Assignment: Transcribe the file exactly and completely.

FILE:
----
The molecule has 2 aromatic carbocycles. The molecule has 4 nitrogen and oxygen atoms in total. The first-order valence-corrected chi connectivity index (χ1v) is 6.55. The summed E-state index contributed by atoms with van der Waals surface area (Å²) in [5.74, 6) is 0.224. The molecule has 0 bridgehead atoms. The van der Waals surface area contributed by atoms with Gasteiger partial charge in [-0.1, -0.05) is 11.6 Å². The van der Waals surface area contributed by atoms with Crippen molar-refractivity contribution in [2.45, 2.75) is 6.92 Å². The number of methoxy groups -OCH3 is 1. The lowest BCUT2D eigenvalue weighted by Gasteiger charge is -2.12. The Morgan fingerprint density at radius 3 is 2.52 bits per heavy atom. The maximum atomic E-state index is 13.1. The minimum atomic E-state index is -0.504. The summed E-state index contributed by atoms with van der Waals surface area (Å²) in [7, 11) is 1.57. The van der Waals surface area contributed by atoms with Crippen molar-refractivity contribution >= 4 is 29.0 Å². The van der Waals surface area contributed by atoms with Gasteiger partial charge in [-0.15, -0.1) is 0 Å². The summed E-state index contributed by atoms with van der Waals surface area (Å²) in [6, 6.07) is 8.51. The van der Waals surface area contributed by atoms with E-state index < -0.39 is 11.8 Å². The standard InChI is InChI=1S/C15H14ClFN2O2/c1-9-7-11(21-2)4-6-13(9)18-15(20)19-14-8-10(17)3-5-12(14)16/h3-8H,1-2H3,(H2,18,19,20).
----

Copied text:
The molecule has 2 aromatic carbocycles. The molecule has 4 nitrogen and oxygen atoms in total. The first-order valence-corrected chi connectivity index (χ1v) is 6.55. The summed E-state index contributed by atoms with van der Waals surface area (Å²) in [5.74, 6) is 0.224. The molecule has 0 bridgehead atoms. The van der Waals surface area contributed by atoms with Gasteiger partial charge in [-0.1, -0.05) is 11.6 Å². The van der Waals surface area contributed by atoms with Crippen molar-refractivity contribution in [2.45, 2.75) is 6.92 Å². The number of methoxy groups -OCH3 is 1. The lowest BCUT2D eigenvalue weighted by Gasteiger charge is -2.12. The Morgan fingerprint density at radius 3 is 2.52 bits per heavy atom. The maximum atomic E-state index is 13.1. The minimum atomic E-state index is -0.504. The summed E-state index contributed by atoms with van der Waals surface area (Å²) in [7, 11) is 1.57. The van der Waals surface area contributed by atoms with Crippen molar-refractivity contribution >= 4 is 29.0 Å². The van der Waals surface area contributed by atoms with Gasteiger partial charge in [-0.15, -0.1) is 0 Å². The summed E-state index contributed by atoms with van der Waals surface area (Å²) in [6, 6.07) is 8.51. The van der Waals surface area contributed by atoms with E-state index < -0.39 is 11.8 Å². The standard InChI is InChI=1S/C15H14ClFN2O2/c1-9-7-11(21-2)4-6-13(9)18-15(20)19-14-8-10(17)3-5-12(14)16/h3-8H,1-2H3,(H2,18,19,20).